At the start of the ride's queue, some license plates hanging on the wall have code-like puns of various Disney characters or slogans. They include 2N TOWN (Toontown), BB WOLF (Big Bad Wolf), MR TOAD (Mr. Toad), 1DRLND (Wonderland), 1D N PTR (Wendy & Peter Pan), IM L8 (I'm late - The White Rabbit), CAP 10 HK (Captain Hook), L MERM8 (The Little Mermaid), 101 DLMN (101 Dalmatians), FAN T C (Fantasy), RS2CAT (Aristocat), ZPD2DA (Zip-a-Dee-Doo-Dah), and 3 LIL PIGS (Three Little Pigs).
Guests board a yellow Toon cab named Lenny the Cab, the twin cousin of Benny the Cab. Each cab seats two people, and the cabs are dispatched in groups of two. Once the traffic light in the loading area changes to green (with the hand on its side pointing left), the cabs leave the loading area. The ride begins with Stupid, Greasy and Wheezy dumping barrels of Dip into the streets, sending Roger Rabbit and Benny spinning out of control, and the guests' cab drives into the Dip as well. At this point, the steering wheel of the cab becomes active, and the cab can then spin around, much like Fantasyland's Mad Tea Party. Nearby, Smarty has tied up Jessica and placed her in the trunk of his car.
The cabs then crash through a China shop run by a bull, who is trying to protect some of his stock. Upon exiting the shop, the cars travel down Spin Street, where Toon fire hydrants, power cables, mailboxes, and streetlights laugh and dance around.
Next, the cabs enter the Toontown Power House, where they pass a furnace with an abstract face and encounter Roger having an electricity fight with Psycho. Passing through a series of explosions, the cabs "fall down" from Toon skyscrapers. Heading closer to street level past a group of stairs, Roger promises to fix things.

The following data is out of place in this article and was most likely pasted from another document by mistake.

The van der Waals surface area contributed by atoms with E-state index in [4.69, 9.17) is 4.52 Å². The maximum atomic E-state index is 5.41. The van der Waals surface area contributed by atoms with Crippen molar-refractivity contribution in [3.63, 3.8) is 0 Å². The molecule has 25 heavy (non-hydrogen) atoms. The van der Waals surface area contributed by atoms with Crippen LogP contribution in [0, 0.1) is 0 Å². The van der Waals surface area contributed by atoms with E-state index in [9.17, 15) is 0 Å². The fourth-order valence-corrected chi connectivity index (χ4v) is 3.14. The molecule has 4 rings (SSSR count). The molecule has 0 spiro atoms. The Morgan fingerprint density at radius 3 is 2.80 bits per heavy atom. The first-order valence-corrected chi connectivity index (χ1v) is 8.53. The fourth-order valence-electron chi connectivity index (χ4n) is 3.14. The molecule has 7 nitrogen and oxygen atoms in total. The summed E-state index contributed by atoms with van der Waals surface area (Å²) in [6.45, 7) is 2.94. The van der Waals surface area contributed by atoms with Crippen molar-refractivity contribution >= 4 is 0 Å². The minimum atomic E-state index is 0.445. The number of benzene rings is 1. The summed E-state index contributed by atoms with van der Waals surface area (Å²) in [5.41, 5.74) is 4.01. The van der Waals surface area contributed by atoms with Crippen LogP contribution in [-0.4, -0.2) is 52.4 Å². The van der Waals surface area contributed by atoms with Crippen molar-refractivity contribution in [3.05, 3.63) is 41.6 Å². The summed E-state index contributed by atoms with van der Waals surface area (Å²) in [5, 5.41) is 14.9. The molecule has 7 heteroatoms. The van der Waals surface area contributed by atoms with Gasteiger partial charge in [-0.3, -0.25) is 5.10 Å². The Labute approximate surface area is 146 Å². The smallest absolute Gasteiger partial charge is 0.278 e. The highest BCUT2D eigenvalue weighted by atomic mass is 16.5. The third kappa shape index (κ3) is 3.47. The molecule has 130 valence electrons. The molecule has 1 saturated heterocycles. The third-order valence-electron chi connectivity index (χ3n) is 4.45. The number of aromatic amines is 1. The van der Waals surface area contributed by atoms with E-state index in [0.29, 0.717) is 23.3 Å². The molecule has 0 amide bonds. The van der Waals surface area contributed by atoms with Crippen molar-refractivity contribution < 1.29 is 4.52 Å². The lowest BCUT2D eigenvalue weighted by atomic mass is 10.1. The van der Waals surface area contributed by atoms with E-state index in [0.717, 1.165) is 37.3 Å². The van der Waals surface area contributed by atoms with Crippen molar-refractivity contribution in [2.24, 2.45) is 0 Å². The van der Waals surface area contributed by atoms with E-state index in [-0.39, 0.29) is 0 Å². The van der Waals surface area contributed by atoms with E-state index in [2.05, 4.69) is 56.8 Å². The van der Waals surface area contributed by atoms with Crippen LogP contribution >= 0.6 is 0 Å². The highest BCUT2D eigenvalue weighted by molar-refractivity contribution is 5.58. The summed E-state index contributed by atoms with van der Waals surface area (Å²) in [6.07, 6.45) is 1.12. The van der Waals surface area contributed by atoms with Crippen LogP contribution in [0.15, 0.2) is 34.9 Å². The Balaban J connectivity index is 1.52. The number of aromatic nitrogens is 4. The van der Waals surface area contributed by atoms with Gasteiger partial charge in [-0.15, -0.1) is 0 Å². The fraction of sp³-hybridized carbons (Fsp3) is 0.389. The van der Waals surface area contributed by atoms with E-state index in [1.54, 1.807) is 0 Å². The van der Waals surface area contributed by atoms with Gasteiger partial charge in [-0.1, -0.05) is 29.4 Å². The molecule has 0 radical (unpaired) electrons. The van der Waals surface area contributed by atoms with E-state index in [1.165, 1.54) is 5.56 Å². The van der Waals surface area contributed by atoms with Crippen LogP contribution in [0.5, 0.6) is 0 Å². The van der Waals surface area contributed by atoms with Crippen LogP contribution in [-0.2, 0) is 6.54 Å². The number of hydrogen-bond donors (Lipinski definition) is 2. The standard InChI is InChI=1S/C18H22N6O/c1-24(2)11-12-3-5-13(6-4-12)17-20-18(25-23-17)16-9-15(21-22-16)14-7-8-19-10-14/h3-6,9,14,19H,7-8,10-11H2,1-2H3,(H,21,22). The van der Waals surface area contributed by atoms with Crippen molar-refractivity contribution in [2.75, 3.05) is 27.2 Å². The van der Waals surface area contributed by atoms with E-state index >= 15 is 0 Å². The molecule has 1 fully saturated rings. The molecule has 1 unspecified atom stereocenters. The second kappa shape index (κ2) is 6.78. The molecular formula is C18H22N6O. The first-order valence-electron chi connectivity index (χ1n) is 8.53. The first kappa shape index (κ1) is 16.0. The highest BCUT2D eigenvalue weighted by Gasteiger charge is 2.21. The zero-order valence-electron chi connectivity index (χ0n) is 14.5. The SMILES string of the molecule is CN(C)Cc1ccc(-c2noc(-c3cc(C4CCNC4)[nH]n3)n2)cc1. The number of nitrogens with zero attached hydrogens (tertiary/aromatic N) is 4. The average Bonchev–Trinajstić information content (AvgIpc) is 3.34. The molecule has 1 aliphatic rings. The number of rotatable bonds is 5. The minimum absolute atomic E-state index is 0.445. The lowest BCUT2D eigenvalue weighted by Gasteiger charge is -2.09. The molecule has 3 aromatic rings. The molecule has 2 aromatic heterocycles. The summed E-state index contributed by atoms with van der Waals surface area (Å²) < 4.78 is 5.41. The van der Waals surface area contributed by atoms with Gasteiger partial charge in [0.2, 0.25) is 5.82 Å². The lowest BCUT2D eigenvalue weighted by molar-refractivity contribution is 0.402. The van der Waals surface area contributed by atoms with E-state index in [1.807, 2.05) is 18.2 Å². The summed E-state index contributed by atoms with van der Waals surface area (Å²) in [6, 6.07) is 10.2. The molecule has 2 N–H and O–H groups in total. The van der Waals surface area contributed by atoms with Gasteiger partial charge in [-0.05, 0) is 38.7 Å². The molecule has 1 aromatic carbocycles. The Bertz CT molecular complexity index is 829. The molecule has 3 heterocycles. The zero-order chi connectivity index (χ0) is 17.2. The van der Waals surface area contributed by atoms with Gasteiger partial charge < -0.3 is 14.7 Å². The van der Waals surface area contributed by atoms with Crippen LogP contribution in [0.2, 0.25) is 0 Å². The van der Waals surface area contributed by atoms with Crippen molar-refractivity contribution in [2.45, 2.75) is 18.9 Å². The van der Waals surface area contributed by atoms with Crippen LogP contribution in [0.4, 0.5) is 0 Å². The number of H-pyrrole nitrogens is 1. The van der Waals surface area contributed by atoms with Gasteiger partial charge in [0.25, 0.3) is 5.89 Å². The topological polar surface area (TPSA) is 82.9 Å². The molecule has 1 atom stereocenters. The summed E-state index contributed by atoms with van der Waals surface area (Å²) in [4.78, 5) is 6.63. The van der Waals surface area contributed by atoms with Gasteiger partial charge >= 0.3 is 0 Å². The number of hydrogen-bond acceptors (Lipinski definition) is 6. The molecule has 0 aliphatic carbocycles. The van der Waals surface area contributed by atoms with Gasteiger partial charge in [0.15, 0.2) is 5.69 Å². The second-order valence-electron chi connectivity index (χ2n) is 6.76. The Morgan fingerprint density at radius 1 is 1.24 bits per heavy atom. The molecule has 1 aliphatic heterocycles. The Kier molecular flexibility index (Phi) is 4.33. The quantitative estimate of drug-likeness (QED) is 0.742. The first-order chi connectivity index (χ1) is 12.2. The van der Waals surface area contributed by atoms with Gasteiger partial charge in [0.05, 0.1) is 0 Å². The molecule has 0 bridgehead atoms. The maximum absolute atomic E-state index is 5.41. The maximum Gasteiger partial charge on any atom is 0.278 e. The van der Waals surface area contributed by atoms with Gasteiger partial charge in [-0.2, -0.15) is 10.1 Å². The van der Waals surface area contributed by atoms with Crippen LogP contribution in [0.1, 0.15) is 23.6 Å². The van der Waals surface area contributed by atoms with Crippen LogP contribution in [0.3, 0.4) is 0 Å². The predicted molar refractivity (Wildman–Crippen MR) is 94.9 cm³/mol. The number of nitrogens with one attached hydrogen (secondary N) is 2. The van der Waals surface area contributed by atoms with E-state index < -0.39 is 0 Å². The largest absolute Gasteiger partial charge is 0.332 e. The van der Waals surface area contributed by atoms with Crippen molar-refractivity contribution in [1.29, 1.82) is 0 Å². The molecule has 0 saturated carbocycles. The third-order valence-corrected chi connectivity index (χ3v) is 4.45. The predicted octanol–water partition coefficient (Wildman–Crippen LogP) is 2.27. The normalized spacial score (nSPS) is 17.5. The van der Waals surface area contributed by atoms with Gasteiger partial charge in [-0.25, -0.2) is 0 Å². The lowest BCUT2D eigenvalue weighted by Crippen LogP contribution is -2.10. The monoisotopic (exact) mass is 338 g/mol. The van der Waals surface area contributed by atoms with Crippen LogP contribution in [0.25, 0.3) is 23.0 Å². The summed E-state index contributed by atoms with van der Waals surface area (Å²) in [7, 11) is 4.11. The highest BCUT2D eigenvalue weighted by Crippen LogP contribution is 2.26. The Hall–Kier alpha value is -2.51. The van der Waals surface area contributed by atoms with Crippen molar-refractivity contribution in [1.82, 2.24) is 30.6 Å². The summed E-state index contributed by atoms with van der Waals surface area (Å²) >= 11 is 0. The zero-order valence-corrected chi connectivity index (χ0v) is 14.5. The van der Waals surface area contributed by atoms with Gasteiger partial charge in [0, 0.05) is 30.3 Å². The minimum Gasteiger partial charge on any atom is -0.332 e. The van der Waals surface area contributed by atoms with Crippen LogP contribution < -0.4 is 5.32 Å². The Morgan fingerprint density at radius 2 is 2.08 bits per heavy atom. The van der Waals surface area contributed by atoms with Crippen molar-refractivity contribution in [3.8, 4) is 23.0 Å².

The cabs then enter the Gag Factory, going past various jokes and gags, and a weasel named Sleazy holds a large metal gate open for the cabs, intending to "put them out of contrition". Jessica manages to free herself and assault Greasy and Wheezy. Stupid then tries to drop a safe onto the cabs. Just as the Dip Machine (operated by Smarty) is about to Dip the cabs, they narrowly escape and Roger saves the day by stretching his arm out and using a portable hole to allow the cabs to return safely to the Toontown Cab Company, going through a cartoon "The End" title card to return to the loading area.
- Jess Harnell as Roger Rabbit
- Marnie Mosiman as Jessica Rabbit
- Jim Cummings as Baby Herman
- Charles Fleischer as Benny the Cab, Lenny the Cab, Greasy and Psycho
- David Lander as Smarty
- June Foray as Wheezy
- Fred Newman as Stupid
- Will Ryan as Sleazy
- Marcelo Vignali as Bongo, Bull and Jack-in-the-Box Clown M
- Joe Lanzisero as Jack-in-the-Box Clown J
- Tony Anselmo as Donald Duck
- Brad Abrell as Safety Spiel Announcer
- On September 22, 2000, a four-year-old boy fell out of the Disneyland version of the ride and suffered serious injuries. The victim's family sued and eventually settled out of court. In January 2009, the 13-year boy died due to complications from his injuries.
- Strodder, Chris (2017). The Disneyland Encyclopedia (3rd ed.). Santa Monica Press. pp. 420–421. ISBN 978-1595800909.
- "Disney history: Roger Rabbit ride opens". The Orange County Register.
- Korkis, Jim (2017). Secret Stories from Disneyland: Trivia Notes, Quotes and Anecdotes. Theme Park Press. ISBN 978-1683900603.
- Kimi Yoshino (January 27, 2009). "Brandon Zucker dies at 13; injury at Disneyland brought focus to amusement park safety". Los Angeles Times.
- "Boy badly hurt in 2000 Roger Rabbit accident dies". The Orange County Register.